By Jenna Renaud
Word of the Week: Salchow
(n) a figure-skating jump with a takeoff from the back inside edge of one skate followed by one or more full turns in the air and a landing on the back outside edge of the opposite skate
This move is named after Ulrich Salchow (1877-1949), the winner of the first-ever Olympic medal in men’s figure skating as part of the 1908 games in London, representing Sweden. The Winter Olympics didn’t begin until 1924; however, until that point, figure skating was a part of the Summer Games.
This Week at Falvey
NOW–Wednesday, Feb. 15
“That Fairyland of Ice”: Polar Exploration in Mind and Memory Exhibit / Falvey First Floor & Online / Free & Open to the Public
Monday, Feb. 7
Mindfulness Mondays | 1–1:30 p.m. | Virtual | https://villanova.zoom.us/j/98337578849
Tuesday, Feb. 8
The Bible in Black, Part 1 on the Hebrew Bible/Old Testament | 12–1 p.m. | Room 205 | More info here
Friday, Feb. 11
Villanova Gaming Society Meeting | 2:30–4:30 p.m. | Speakers’ Corner | Free & Open to the Public
This Week in History
February 11, 1990 – Nelson Mandela Released from Prison
Nelson Mandela, leader of the movement to end South African apartheid, was released from prison after 27 years on February 11, 1990.
June 1964, Mandela was convicted along with several other African National Congress leaders for treason, illegally leaving the country, and sabotage while fighting against apartheid and sentenced to life in prison.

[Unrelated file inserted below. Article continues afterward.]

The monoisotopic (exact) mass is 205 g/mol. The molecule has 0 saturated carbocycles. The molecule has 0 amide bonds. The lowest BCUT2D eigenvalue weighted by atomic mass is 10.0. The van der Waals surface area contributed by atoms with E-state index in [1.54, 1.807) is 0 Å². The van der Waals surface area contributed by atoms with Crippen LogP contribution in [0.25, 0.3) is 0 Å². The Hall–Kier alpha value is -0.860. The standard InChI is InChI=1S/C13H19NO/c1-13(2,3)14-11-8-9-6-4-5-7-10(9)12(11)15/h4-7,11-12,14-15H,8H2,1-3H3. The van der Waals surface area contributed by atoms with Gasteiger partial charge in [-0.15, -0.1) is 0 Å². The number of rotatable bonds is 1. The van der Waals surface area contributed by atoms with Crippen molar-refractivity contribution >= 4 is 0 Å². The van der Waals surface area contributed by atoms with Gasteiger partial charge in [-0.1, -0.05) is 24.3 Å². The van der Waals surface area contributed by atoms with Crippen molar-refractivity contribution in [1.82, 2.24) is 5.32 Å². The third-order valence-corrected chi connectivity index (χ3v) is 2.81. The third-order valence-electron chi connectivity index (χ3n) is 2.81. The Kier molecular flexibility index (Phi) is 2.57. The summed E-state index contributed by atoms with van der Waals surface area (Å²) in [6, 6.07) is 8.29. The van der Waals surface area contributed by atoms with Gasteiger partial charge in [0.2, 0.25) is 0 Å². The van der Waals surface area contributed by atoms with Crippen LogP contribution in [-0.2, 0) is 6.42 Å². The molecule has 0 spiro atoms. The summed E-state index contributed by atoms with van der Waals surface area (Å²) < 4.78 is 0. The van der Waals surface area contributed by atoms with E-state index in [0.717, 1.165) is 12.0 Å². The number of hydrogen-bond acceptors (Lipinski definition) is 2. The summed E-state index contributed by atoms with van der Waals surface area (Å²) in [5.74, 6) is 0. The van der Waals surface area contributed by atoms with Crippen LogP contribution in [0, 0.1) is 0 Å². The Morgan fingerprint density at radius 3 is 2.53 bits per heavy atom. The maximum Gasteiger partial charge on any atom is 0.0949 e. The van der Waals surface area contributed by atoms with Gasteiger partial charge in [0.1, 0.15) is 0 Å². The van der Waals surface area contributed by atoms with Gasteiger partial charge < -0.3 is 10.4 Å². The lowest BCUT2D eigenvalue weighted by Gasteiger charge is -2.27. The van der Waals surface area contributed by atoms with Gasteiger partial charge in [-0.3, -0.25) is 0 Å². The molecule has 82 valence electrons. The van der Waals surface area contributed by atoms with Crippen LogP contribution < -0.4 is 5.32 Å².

During his 27 years in prison, he did not allow his resolve to break and continued to be a symbolic leader for the anti-apartheid movement, despite being able to only send two letters and have one visit per year.
In 1989, F.W. de Klerk became South African president began to dismantle apartheid, including through lifting the ban on the ANC, suspending executions, and ordering the release of Nelson Mandela.
In 1993, Mandela and de Klerk were jointly awarded the Nobel Peace Prize. A year later, in 1994, the ANC won an electoral majority in the country’s first free elections, electing Mandela as South Africa’s president.
To read more about Nelson Mandela, view the full History.org article here.
Jenna Renaud is a Graduate Assistant in Falvey Memorial Library and a Graduate Student in the Communication Department.
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